Blanche was now a 49-year-old woman, weighing a mere 55 ponds, naked, terrified and deranged. She hadn't seen sunlight in 24 years, a witness to the horrific discovery described how Blanche was discovered.
"We immediately gave the order to open the casement window. This was done with great difficulty, for the old dark curtains fell down in a heavy shower of dust. To open the shutters, it was necessary to remove them from their hinges."
"As soon as light entered the room, we noticed, in the back, laying on a bed, her head and body covered by a repulsively filthy blanket, a woman identified as Mademoiselle Blanche Monnier. The unfortunate woman was laying completely naked on a rotten straw mattress."
"All around her was formed a sort of crust made from excrement fragments of meat , vegetables, fish, and rotten bread. We also saw oyster shells and bugs running across Mademoiselle Monnier's bed."
"The air was so unbreathable, the odor given off by the room, was so rank that it was impossible for us to stay any longer to proceed with our investigation."
The terrified woman was quickly wrapped in a blanket and rushed to the Hotel-Dieu Hospital in Paris, where doctors initially thought that she would die.
Blanche's mother, 75 year old Madame Monnier, was found serenely posed in the living room, seated calmly at her writing table. Police searched the home and questioned both the mother and brother. Despite claims by Blanche's brother that she was "foul, angry, overly excited and full of rage'" doctors noted Blanche was calm, never wavering for a moment into fits of anger or excitement.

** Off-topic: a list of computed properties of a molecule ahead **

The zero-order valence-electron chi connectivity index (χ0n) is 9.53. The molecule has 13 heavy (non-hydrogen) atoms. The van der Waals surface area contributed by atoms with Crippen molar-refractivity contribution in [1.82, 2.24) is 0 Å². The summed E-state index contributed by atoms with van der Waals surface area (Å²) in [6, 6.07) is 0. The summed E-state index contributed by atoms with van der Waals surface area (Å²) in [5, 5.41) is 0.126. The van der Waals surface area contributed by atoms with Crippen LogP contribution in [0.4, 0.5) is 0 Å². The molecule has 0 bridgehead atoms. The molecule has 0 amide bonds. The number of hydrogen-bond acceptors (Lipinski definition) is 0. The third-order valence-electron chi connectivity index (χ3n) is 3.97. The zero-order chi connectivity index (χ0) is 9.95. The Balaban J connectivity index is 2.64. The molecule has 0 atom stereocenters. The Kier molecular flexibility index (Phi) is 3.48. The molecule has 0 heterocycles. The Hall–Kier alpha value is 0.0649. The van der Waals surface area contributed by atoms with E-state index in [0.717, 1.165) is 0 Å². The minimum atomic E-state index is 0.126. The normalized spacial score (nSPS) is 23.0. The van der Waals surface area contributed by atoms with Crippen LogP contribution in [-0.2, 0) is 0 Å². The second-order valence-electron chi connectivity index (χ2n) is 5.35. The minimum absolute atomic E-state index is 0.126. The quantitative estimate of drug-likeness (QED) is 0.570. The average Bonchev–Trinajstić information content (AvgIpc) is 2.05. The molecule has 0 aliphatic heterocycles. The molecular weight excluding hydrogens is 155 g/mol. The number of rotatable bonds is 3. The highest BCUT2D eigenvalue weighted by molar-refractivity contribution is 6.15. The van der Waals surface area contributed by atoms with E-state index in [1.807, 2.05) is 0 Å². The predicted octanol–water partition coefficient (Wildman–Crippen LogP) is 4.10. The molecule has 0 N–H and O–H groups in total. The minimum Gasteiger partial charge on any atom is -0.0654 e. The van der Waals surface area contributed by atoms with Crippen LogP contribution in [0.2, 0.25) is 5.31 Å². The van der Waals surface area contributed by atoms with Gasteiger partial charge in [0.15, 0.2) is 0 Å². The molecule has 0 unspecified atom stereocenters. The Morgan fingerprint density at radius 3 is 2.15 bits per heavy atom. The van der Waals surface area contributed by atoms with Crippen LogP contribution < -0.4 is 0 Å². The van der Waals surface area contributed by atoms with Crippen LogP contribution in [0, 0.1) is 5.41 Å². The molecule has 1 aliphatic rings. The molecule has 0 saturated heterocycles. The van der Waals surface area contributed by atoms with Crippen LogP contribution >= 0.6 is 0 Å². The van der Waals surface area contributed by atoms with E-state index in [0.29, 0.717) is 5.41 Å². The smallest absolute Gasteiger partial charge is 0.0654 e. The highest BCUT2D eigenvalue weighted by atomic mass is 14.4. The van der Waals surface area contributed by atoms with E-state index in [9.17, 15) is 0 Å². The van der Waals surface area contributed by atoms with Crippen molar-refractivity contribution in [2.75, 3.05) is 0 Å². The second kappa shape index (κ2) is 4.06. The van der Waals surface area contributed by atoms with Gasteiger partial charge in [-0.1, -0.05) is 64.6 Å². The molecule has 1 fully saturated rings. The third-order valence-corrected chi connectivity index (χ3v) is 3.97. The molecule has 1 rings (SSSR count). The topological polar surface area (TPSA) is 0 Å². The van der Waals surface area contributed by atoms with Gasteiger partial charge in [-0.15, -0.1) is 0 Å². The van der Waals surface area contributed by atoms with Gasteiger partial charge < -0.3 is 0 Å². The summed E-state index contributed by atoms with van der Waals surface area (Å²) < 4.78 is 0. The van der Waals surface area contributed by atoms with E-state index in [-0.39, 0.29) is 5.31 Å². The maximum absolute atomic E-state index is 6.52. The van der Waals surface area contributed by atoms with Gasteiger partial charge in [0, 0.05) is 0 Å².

Time passed and Blanche was no longer young. The attorney she loved so much had died in 1885. Blanche's brother, Marcel, would later claim that Blanche was insane and never attempted to escape the locked and shuttered attic room.
According to court testimony, several witnesses claimed that they often heard Blanche screaming and pleading, including clearly shouting out words such as "police" "pity" and freedom.
Blanche's mother was arrested, but died in the hospital 15 days later. Her brother was also arrested and sentenced to 15 months in prison. He later appealed the sentence and was acquitted.
Although Blanche did put on some weight over time, she never regained her sanity. She died in a Blois psychiatric hospital in 1913, 12 years after she was found captive in her attic prison.
There are many things about this case I have questions about one of which is who sent the letter?
There are two theories as to who sent the anonymous letter notifying authorities of Blanche's captivity. It was first suspected that the anonymous letter had been sent by her brother. Knowing that his mother was close to death, it is surmised that he sent the letter so that his sister would be rescued before he became her sole caretaker. Later it was thought that an ex-soldier, who assisted one of the housemaids but felt no loyalty to the household, had sent the letter to authorities. The identity of Blanche’s savior remains a mystery.